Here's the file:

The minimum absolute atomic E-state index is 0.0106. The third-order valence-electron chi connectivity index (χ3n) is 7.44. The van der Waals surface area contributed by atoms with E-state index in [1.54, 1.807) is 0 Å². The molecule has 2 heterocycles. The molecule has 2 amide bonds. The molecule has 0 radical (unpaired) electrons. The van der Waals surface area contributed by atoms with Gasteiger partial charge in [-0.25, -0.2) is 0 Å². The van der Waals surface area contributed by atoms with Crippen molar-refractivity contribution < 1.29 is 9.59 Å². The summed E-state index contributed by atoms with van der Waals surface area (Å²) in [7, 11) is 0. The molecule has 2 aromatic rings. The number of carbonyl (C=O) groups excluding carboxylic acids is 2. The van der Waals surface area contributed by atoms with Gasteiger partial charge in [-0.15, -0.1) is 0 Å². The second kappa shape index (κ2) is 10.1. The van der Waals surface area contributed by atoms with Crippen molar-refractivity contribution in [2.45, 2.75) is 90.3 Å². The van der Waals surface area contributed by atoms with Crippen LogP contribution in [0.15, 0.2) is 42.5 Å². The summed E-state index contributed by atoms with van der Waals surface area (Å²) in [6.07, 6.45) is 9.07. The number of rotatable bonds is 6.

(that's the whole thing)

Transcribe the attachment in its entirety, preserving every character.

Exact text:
The minimum absolute atomic E-state index is 0.0106. The third-order valence-electron chi connectivity index (χ3n) is 7.44. The van der Waals surface area contributed by atoms with E-state index in [1.54, 1.807) is 0 Å². The molecule has 2 heterocycles. The molecule has 2 amide bonds. The molecule has 0 radical (unpaired) electrons. The van der Waals surface area contributed by atoms with Gasteiger partial charge in [-0.25, -0.2) is 0 Å². The van der Waals surface area contributed by atoms with Crippen molar-refractivity contribution < 1.29 is 9.59 Å². The summed E-state index contributed by atoms with van der Waals surface area (Å²) in [7, 11) is 0. The molecule has 2 aromatic rings. The number of carbonyl (C=O) groups excluding carboxylic acids is 2. The van der Waals surface area contributed by atoms with Gasteiger partial charge in [-0.15, -0.1) is 0 Å². The second kappa shape index (κ2) is 10.1. The van der Waals surface area contributed by atoms with Crippen molar-refractivity contribution in [2.45, 2.75) is 90.3 Å². The van der Waals surface area contributed by atoms with Crippen LogP contribution in [0.15, 0.2) is 42.5 Å². The summed E-state index contributed by atoms with van der Waals surface area (Å²) in [6.07, 6.45) is 9.07. The number of rotatable bonds is 6.